We are all wardrobes—Part 1


I wonder if the univocity insisted upon by advocates of “relational theologies” doesn’t actually suppress human aspirations for the relational by corralling it within the limits of what can be said determinately. The relational becomes a real experience only when we’re able to “say it” because we only really experience what we can describe given the laws of univocal apprehension. But I think we know the sequestering of experience to determinate language is impossible, and attempting it ends in despair, or perhaps it’s motivated by despair. We fear losing our identity, our very self, to an undomesticated infinite. So language domesticates God and we become happy the way a child addicted to playing the same pinball game again and again is happy with an endless repetition of the same – same game, same features, same distances. God will not – cannot – offer us this kind of happiness. There are no predictable borders to the ecstasy of knowing God, and I suspect that in our most honest moments of reflection, we realize that this is what we truly want. The indeterminacy of language is where and how that divine adventure calls to us. We are all Lewisian wardrobes, and only the childlike find Narnia.

Recent conversations I’m enjoying have focused on the well-worn problem of theological predication, which is shoptalk for how our language apprehends God, how it captures and expresses the truth about God. It’s a very old conversation that few master. Anyone remotely familiar with the conversation knows that it concerns the relationship between God’s transcendence and the reach of our concepts.

The standard options on the menu are three:

Univocity (in which “Being” is predicated of God and creatures in the same way. “Love,” for example, has the same sense predicated to God that it has when predicated of creatures.)
Equivocity (what is predicated of God and creatures is predicated with entirely different senses)
Analogy (what is predicated of God is predicated analogously to what is predicated of creatures)

Equivocity is yoked to univocity as its contrary mode of predication. Both represent options of a single all-inclusive understanding of predication that supervenes upon a single reality, ‘being’, whether we’re talking about divine or created being. Analogical predication (itself a slippery concept prone to endless qualification) represents the ancient and, say classical theists, only viable alternative to the facile reductions of a univocal theology. I’m assured by people who know better than I that these options exhaust the possibilities, and while I appreciate and agree with various concerns expressed by those who argue these approaches, I’d like to suggest a completely different way to approach these concerns – an approach that’s performative and functional.

On a recent out of town visit to my sister-in-law, she reminded me, “The water here is hard.” As we know, hard water is water that has a high mineral content. The phrase “hard water” lodged in my brain and set me thinking of how strange, almost illusive, language is that a word like “hard” can mean so many things. Take for example:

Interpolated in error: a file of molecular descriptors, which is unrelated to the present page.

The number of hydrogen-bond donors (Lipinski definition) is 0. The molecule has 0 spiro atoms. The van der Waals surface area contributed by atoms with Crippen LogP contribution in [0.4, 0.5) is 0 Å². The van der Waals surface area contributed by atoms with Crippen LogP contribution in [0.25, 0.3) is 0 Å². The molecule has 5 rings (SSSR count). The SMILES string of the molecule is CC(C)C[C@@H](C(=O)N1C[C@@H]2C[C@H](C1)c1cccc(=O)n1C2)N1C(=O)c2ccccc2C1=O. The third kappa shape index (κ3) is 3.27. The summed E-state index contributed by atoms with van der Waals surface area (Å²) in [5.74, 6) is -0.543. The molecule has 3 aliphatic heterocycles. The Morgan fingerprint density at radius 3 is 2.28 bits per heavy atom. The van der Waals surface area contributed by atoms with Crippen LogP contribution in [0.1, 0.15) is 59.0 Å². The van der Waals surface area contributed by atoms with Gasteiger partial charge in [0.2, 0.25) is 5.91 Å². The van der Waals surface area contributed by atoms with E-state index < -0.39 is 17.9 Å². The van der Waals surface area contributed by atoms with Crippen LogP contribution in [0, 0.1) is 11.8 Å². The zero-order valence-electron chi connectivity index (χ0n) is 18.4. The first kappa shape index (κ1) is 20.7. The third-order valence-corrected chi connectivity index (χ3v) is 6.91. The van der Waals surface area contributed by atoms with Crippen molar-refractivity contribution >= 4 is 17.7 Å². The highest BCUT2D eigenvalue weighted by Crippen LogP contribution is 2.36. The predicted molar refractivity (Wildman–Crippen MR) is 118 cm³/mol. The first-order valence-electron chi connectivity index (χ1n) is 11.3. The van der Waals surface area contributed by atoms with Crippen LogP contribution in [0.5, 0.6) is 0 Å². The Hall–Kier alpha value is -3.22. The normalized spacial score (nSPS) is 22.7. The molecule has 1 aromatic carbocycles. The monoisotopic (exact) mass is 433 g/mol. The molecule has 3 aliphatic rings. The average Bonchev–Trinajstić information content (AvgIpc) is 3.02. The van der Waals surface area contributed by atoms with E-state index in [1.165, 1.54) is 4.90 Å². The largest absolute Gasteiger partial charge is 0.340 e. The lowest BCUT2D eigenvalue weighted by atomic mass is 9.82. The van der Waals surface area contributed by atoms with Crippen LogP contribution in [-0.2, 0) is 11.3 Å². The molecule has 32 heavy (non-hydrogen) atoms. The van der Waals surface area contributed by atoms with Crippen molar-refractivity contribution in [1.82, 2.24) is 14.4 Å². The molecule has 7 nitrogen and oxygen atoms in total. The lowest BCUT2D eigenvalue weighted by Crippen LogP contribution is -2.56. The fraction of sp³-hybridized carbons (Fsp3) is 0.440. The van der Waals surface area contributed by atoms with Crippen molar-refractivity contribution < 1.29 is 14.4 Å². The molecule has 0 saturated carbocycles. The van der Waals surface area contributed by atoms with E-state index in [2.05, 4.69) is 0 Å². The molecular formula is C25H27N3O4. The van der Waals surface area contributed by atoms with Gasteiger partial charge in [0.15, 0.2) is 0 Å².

“Possesses high mineral content” used of water
“Dense or resistant to change” describing the mass of a physical object
“Intellectually challenging” of solving a math problem
“Stable in value” used of stocks or commodities
“Not prone to displays of sympathy or affection” describing a strict or severe father
“Potent or powerful in effect” of liquor
“Harsh or unpleasant” of a long and cold winter

272_-_words_as_artSome of these meanings are more closely related than others, but taken together they form the semantic field (the scope of possible meanings) of the word “hard.” Several interesting points this observation yields are that (1) there is no one meaning to the word “hard” (or to all but a small number of highly technical terms). There are only possibilities of meanings. And (2) the possibilities are contextually and socially determined, and they all describe aspects of our experience of the world. Language never escapes this existential grounding and social context. It is an attempt (and never more than an attempt) to map our experience of ourselves in the world we inhabit.

This grounding in experience is crucial to me because I’m going to suggest that existentially speaking, the distinctions between univocity/equivocity and analogy disappear (or it might be that they converge) in one and the same attempt to make sense of the experiences we have. Instead of assuming that language is our immediate reality and then adopting a deflationary view of our experience, let us explore the possibility that our experience is the more fundamental reality and that we should take a more deflationary or circumspect opinion about the adequacy of language to capture reality – whether the reality we’re talking about is God or the world. It seems to me that language fails at rendering both finally determinate.